In essence, the present invention resides in the discovery that the polymerization of an acrylic acid ester and a comonomer containing either a halogen or epoxy group, in the presence of an unsaturated, low molecular weight polymer will result in vulcanizable polyacrylate elastomers having an improved resistance to hydrocarbon oils. This result is clearly surprising and wholly unexpected, since the art is devoid of any teaching which discloses or suggests this improvement in oil resistance. In fact it would be reasonable to conclude that the opposite effect would result, since such low molecular weight polymeric hydrocarbons are notorious for having little to no oil resistance.

The polymers are viscous liquids having a molecular weight of from about 500 to 4000. They are hydroxyl or aromatic hydrocarbon terminated homopolymers of butadiene or isoprene or copolymers thereof with minor amounts of styrene or acrylonitrile. Based on the monomeric butadiene or isoprene in the polymer, the unsaturation is about 75% to 99%; most of the unsaturation is vinyl and trans-1,4, with small amounts of the unsaturation internally cyclized. Examples of such polymer are described in Product Bulletin No. 154-570 and No. 155-570, Lithinum Corp. of America, and Research Bulletin No. 508, Poly R-D, Sinclair Petrochemicals, Oct. 1, 1968.

The acrylic acid ester component of the composition comprises one or more lower alkyl acrylates, that is, esters of acrylic acid and alcohols containing from about 1 to 8 carbon atoms, such as methyl, ethyl, n-butyl, n-hexyl, 2-ethylhexyl and n-octylacrylates, and the like. Also suitable are the alkoxyethyl and alkylthioethyl acrylates having the structural formula: ##STR1## wherein R is lower alkyl containing from 1 to 8 carbon atoms, particularly methyl or ethyl, and X is oxygen or sulfur. Other useful monomers include cyanoalkyl acrylates and cyanoalkoxyalkyl acrylates having the formulae: ##STR2## wherein R is a straight or branced chain alkylene radical containing from 2 to 8 carbon atoms and X is oxygen or sulfur.

The halogen or epoxy containing comonomers useful in providing the vulcanization sites in the polyacrylates include, for example, 2-chloroethyl vinyl ether, vinyl chloroacetate, 2-chloroethyl acrylate; compounds having the formulas: ##STR3## allyl glycidyl ether, glycidyl methacrylate, and the like.

Normally the halogen or epoxy containing monomer represents a minor proportion of the total monomer mixture, for example, up to about 10% by weight. The remainder of the monomer mixture contains either a single ester of acrylic acid, for example, ethyl acrylate, a mixture of acrylic esters, such as ethyl and butyl acrylate, or a mixture of one or more alkyl acrylates and an alkoxyethyl acrylate, alkylthioethylacrylate or a cyanoalkylacrylate or cyanoalkoxyalkyl acrylate. The preferred compositions for the purposes of this invention contain either ethyl acrylate copolymerized with vinyl chloroacetate, a mixture of ethyl and butyl acrylate copolymerized with vinyl chloroacetate, mixtures of ethyl acrylate, butyl acrylate and methoxy - or ethoxy-ethyl acrylate with vinyl chloroacetate, or mixtures of ethyl acrylate, butyl acrylate and cyanoethyl acrylate with vinyl chloroacetate. Optionally, in addition to the esters of acrylic acid described and the halogen or epoxy monomer, there can be used minor amounts of other co-polymerizable monomers, e.g. acrylonitrile.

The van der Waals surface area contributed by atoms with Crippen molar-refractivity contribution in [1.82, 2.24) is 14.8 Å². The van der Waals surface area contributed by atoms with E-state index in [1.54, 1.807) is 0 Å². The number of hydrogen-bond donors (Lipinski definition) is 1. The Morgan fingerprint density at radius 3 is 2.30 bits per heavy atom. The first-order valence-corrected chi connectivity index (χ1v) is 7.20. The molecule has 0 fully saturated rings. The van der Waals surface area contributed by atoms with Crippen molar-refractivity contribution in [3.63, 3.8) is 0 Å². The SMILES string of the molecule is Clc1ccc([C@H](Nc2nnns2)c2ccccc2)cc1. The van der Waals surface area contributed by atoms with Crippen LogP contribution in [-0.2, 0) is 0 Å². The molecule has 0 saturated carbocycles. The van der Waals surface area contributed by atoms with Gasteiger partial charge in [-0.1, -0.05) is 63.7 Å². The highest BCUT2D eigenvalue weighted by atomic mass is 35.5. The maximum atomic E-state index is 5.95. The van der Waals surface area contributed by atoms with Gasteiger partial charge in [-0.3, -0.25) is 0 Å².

The present invention may also be generally described as a conventional emulsion or suspension polymerization of one or more esters of acrylic acid, with a comonomer containing a halogen or epoxy group in the presence of a low molecular weight, unsaturated hydrocarbon polymer.

The copolymerization, whether by emulsion or suspension techniques, is conducted using a conventional free radical catalyst, such as benzoyl peroxide, dicumyl peroxide, azobisisobutyronitrile, or a redox system, in the presence of a small amount, from about 0.25 to 10 percent of an unsaturated low molecular hydrocarbon weight polymer.

While a butadiene or isoprene polymer may be incorporated into the polyacrylate by blending, for example on a rubber mill, it is not as effective in providing improved oil resistance, although some improvement is obtained.

The polyacrylate elastomers containing the low molecular weight unsaturated hydrocarbon polymer are compounded in conventional manner with carbon black or other fillers, vulcanizing agents, accelerators, antioxidants, and the like, and vulcanized. Best results are obtained if the compositions are vulcanized in accordance with the procedures set forth in U.S. Pat. No. 3,458,461, Mihal and U.S. Pat. No. 3,506,624, Behrens. However, the polymers may be cured using other systems known to those skilled in the art, such as by the use of ammonium salts, and the like.

The following examples are provided for illustrative purposes and they may include particular features of the invention. However, the examples should not be construed as limiting the invention, many variations of which are possible without departing from the spirit or scope thereof.

EXAMPLE I Preparation of Polymer

To a stirred suspension system comprising 150 parts water, 6.5 parts tricalcium phosphate and 3.5 parts Bentonite clay was added a solution comprising 71.75 parts ethyl acrylate, 15.6 parts vinyl chloroacetate, 0.04 parts dodecyl mercaptan and 0.1 part azobisisobutyronitrile. A solution comprising 256.5 parts ethyl acrylate, 5.25 parts vinyl chloroacetate, 0.056 part dodecyl mercaptan and 3.75 parts ARCO R-15M Resin (a low molecular weight polybutadiene) dissolved in 3 parts ethyl acrylate was added to the above mixture over a period of one hour. The polymerization reaction was maintained at about 80 C., and the mixture was stirred for an additional 30 minutes after all monomers were added. The reaction mixture was then steam distilled to remove unreacted monomers and the polymer was filtered, washed and dried.